Technical analysts and traders have traditionally used moving averages to help smooth out the price action and clarify the market’s underlying trend. Also, a trading strategy that uses moving averages involves watching for a stock’s price to trade between the value of a long term moving average, such as its 200 day moving average, and a medium term moving average, such as its 50 day moving average.
When a stock’s price is trading below its 50 day moving average that represents resistance, but above its 200 day average that provides support, the near term market often finds itself caught between the medium term bears and the long term bulls. The typical result that ensues is a period of range trading, as supply and demand factors compete to ultimately determine which side prevails.
A range trading strategy that could be used in trading conditions of this type would involve selling the stock as it rises to approach its 50 day moving average and then buying it back as the stock price declines to near its lower 200 day moving average, or vice versa. Stop orders would then be placed strategically outside the range delimited by the moving averages for risk management purposes.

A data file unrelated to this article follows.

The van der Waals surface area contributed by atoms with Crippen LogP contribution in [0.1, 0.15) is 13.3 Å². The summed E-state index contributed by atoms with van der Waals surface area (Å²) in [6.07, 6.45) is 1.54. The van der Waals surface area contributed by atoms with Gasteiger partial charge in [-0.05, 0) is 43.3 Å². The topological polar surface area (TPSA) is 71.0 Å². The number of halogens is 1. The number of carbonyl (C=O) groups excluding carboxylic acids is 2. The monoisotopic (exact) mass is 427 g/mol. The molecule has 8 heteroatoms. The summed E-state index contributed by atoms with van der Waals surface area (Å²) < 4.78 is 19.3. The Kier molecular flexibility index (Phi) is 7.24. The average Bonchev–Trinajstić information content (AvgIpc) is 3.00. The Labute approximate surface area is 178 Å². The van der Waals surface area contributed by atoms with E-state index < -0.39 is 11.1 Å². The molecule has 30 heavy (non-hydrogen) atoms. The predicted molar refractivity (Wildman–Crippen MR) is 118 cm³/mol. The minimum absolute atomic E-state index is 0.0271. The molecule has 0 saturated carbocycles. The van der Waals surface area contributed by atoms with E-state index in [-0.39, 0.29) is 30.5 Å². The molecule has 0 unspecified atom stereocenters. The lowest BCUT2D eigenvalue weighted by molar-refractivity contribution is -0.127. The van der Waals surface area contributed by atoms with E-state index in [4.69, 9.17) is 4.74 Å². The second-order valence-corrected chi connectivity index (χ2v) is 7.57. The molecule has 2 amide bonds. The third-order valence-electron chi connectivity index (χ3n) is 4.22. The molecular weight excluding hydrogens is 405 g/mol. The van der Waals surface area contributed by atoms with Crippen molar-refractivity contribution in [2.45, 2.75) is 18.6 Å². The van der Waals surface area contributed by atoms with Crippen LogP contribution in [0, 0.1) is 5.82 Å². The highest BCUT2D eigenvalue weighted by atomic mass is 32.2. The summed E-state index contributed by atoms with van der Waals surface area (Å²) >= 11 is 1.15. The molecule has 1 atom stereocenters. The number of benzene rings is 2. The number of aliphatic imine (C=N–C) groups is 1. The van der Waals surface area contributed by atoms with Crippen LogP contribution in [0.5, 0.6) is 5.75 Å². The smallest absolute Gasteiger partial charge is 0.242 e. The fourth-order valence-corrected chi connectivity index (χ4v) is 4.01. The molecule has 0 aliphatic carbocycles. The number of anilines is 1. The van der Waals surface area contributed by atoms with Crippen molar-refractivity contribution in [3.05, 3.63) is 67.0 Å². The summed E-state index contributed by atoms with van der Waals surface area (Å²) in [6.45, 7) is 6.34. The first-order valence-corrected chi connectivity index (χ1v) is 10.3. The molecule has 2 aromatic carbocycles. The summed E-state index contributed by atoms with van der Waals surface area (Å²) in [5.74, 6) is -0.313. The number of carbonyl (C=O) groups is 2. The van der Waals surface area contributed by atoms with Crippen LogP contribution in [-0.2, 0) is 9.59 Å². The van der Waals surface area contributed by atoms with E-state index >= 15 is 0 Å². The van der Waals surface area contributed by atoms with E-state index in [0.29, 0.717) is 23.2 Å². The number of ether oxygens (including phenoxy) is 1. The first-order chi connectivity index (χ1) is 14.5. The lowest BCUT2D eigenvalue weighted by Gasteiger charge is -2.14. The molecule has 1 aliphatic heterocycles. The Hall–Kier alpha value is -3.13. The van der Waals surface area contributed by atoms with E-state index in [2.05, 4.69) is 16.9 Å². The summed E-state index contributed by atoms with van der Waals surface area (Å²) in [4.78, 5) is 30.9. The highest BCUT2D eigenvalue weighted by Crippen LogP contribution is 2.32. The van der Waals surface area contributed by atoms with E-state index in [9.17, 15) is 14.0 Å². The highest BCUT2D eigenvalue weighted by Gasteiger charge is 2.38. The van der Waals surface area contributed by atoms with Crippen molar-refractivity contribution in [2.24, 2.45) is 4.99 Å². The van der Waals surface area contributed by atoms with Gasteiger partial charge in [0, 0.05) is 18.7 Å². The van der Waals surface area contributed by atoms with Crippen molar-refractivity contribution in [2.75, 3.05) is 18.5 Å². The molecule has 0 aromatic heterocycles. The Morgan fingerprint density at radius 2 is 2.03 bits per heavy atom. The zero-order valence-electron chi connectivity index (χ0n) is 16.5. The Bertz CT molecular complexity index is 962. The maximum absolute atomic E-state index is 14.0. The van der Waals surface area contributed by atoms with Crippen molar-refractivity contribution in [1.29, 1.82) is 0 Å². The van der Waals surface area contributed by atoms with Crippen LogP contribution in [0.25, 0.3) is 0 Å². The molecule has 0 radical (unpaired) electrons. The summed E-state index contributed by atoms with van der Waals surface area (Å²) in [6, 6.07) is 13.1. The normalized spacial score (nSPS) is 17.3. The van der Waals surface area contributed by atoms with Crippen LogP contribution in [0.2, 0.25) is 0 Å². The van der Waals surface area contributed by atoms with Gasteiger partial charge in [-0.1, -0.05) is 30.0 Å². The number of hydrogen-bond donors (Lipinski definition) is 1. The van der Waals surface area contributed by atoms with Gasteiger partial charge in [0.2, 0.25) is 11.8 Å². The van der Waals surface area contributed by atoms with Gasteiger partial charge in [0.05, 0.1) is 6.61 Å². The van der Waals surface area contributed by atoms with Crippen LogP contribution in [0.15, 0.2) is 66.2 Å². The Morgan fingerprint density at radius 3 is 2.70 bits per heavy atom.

Traders might also look for confirmation such as buying activity showing up near the 200 day moving average and selling activity near the 50 day average. Also, signs of consolidation will often appear on momentum indicators like the Relative Strength Index or RSI in range trading markets.
Please find below the algorithmic scan results for the stock market that identify which stocks are currently trading just below their 50 day and just above their 200 day moving averages and hence could provide an interesting range trading prospect.
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